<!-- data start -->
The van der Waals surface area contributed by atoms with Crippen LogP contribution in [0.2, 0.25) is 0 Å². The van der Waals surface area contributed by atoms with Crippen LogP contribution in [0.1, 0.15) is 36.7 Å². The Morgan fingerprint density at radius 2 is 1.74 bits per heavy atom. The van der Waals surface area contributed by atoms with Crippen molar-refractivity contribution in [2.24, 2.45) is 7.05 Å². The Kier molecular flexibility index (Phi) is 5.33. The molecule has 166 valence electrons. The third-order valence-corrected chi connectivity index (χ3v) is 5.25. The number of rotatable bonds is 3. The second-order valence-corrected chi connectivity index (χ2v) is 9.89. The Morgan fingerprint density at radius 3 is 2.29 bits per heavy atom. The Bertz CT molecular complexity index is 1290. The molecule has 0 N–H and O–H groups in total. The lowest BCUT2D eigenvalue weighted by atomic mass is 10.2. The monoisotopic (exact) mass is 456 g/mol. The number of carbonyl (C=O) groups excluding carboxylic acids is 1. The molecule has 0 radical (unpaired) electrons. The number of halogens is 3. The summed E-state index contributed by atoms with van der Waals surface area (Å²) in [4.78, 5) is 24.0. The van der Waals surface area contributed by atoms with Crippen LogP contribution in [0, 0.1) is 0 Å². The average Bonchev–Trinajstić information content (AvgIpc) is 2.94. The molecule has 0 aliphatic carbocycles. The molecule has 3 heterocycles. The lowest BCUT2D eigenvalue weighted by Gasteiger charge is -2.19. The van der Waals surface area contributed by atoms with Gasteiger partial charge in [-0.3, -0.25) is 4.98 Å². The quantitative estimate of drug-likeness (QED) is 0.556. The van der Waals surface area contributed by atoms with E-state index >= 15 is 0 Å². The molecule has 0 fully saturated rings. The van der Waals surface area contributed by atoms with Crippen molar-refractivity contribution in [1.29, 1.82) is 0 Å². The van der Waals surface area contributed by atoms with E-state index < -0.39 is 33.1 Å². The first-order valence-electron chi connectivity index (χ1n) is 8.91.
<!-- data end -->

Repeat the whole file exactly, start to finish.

The van der Waals surface area contributed by atoms with Crippen LogP contribution in [0.2, 0.25) is 0 Å². The van der Waals surface area contributed by atoms with Crippen LogP contribution in [0.1, 0.15) is 36.7 Å². The Morgan fingerprint density at radius 2 is 1.74 bits per heavy atom. The van der Waals surface area contributed by atoms with Crippen molar-refractivity contribution in [2.24, 2.45) is 7.05 Å². The Kier molecular flexibility index (Phi) is 5.33. The molecule has 166 valence electrons. The third-order valence-corrected chi connectivity index (χ3v) is 5.25. The number of rotatable bonds is 3. The second-order valence-corrected chi connectivity index (χ2v) is 9.89. The Morgan fingerprint density at radius 3 is 2.29 bits per heavy atom. The Bertz CT molecular complexity index is 1290. The molecule has 0 N–H and O–H groups in total. The lowest BCUT2D eigenvalue weighted by atomic mass is 10.2. The monoisotopic (exact) mass is 456 g/mol. The number of carbonyl (C=O) groups excluding carboxylic acids is 1. The molecule has 0 radical (unpaired) electrons. The number of halogens is 3. The summed E-state index contributed by atoms with van der Waals surface area (Å²) in [4.78, 5) is 24.0. The van der Waals surface area contributed by atoms with Crippen LogP contribution in [0, 0.1) is 0 Å². The average Bonchev–Trinajstić information content (AvgIpc) is 2.94. The molecule has 0 aliphatic carbocycles. The molecule has 3 heterocycles. The lowest BCUT2D eigenvalue weighted by Gasteiger charge is -2.19. The van der Waals surface area contributed by atoms with Gasteiger partial charge in [-0.3, -0.25) is 4.98 Å². The quantitative estimate of drug-likeness (QED) is 0.556. The van der Waals surface area contributed by atoms with E-state index >= 15 is 0 Å². The molecule has 0 fully saturated rings. The van der Waals surface area contributed by atoms with Crippen molar-refractivity contribution in [1.29, 1.82) is 0 Å². The van der Waals surface area contributed by atoms with E-state index < -0.39 is 33.1 Å². The first-order valence-electron chi connectivity index (χ1n) is 8.91.